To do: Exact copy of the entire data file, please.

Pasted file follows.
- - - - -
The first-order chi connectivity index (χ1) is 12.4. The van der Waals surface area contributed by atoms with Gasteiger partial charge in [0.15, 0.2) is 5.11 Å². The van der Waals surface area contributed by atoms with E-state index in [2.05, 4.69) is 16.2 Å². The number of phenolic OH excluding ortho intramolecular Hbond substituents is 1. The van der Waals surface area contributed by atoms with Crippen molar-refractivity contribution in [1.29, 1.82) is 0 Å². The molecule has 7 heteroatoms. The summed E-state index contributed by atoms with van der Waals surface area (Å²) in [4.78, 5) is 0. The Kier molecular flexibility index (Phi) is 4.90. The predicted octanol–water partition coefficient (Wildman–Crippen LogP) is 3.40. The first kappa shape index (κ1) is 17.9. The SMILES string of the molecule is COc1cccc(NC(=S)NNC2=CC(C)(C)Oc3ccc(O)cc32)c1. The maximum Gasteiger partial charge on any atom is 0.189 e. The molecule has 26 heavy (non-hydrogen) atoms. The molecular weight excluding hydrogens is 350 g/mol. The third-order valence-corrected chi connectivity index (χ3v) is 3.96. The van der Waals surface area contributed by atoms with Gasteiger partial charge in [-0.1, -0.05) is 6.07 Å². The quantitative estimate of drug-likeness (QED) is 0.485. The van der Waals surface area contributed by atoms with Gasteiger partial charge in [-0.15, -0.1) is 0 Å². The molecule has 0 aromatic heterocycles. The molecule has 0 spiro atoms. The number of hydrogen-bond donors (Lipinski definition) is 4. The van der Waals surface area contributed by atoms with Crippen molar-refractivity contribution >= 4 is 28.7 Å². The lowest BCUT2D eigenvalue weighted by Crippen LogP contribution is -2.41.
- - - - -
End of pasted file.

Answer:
The first-order chi connectivity index (χ1) is 12.4. The van der Waals surface area contributed by atoms with Gasteiger partial charge in [0.15, 0.2) is 5.11 Å². The van der Waals surface area contributed by atoms with E-state index in [2.05, 4.69) is 16.2 Å². The number of phenolic OH excluding ortho intramolecular Hbond substituents is 1. The van der Waals surface area contributed by atoms with Crippen molar-refractivity contribution in [1.29, 1.82) is 0 Å². The molecule has 7 heteroatoms. The summed E-state index contributed by atoms with van der Waals surface area (Å²) in [4.78, 5) is 0. The Kier molecular flexibility index (Phi) is 4.90. The predicted octanol–water partition coefficient (Wildman–Crippen LogP) is 3.40. The first kappa shape index (κ1) is 17.9. The SMILES string of the molecule is COc1cccc(NC(=S)NNC2=CC(C)(C)Oc3ccc(O)cc32)c1. The maximum Gasteiger partial charge on any atom is 0.189 e. The molecule has 26 heavy (non-hydrogen) atoms. The molecular weight excluding hydrogens is 350 g/mol. The third-order valence-corrected chi connectivity index (χ3v) is 3.96. The van der Waals surface area contributed by atoms with Gasteiger partial charge in [-0.1, -0.05) is 6.07 Å². The quantitative estimate of drug-likeness (QED) is 0.485. The van der Waals surface area contributed by atoms with Gasteiger partial charge in [-0.15, -0.1) is 0 Å². The molecule has 0 aromatic heterocycles. The molecule has 0 spiro atoms. The number of hydrogen-bond donors (Lipinski definition) is 4. The van der Waals surface area contributed by atoms with Crippen molar-refractivity contribution >= 4 is 28.7 Å². The lowest BCUT2D eigenvalue weighted by Crippen LogP contribution is -2.41.